Former South Africa batsman Neil McKenzie is the seniormost player of Highveld Lions, the team based at the Wanderers. McKenzie is mentor to many, including Quinton de Kock.
De Kock was already being seen as the next big thing in South Africa cricket. And then India arrived. His three centuries on the trot is only confirming what everyone here already knew - his class as a batsman and his promise as a Proteas 'keeper.
His rapid rise belies the fact that he turns 21 only on December 17. He is still the baby for McKenzie. "When Quinton walked in as a little kid, we used to call him 'Tubby Taylor'. Tubby because he was a chubby kid, and Taylor because we likened him to former Australia captain Mark Taylor," recalls McKenzie, 38, who played 58 Tests and 64 ODIs. "He didn't like the nickname, and within two months, he had lost his chubbiness." The nickname has since changed to a tame Quinny.
While he has forced India to labour, de Kock has sent his home fans into raptures. Journalists find his innocent way of answering questions, often looking at skipper AB de Villiers for approval, really funny. And TV commentators and experts are having a ball cracking jokes about his surname.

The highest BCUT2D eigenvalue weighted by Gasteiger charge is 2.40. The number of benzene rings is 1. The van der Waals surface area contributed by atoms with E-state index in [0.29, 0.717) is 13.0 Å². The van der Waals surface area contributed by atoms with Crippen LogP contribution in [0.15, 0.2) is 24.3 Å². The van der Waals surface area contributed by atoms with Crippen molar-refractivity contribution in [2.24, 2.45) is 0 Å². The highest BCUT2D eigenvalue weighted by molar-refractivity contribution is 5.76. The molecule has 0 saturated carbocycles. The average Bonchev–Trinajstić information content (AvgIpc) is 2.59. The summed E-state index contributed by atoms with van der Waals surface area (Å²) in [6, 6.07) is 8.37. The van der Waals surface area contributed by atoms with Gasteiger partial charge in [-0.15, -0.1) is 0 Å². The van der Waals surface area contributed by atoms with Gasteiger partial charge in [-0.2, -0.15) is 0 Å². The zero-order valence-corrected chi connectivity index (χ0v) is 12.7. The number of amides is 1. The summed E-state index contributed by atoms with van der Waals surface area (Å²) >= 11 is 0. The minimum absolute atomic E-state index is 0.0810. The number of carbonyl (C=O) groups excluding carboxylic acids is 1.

The left-handed batsman has piled up 342 runs with three hundreds in a row, easing into the big shoes of Graeme Smith. And having relieved de Villiers as 'keeper, has also been very consistent behind the stumps.
That de Kock, who opens for Lions with McKenzie, has rapidly matured from an all-or-nothing batsman and has developed great understanding with de Villiers as well was seen on Wednesday when the pair resurrected the innings after early loss of wickets. "He is not innocent, don't be mistaken. He knows how to give it back," said McKenzie.
But De Kock is otherwise shy. A regular visitor to the Wanderers who watches him practice and knows him well says, "I don't know why, but he is very, very shy. I meet him every other day. Even then, he struggles to speak directly."
De Kock's rise has been rapid. At 15, he began attending practice at the Wanderers and soon landed a contract with the Lions. Its coach Geoff Toyana recalls, "He had a tough time in Sri Lanka just a few months back. But he started working in the nets and it is paying off. He would work for 4 to 5 hours even if there was no one; he would ring me and I'll be there."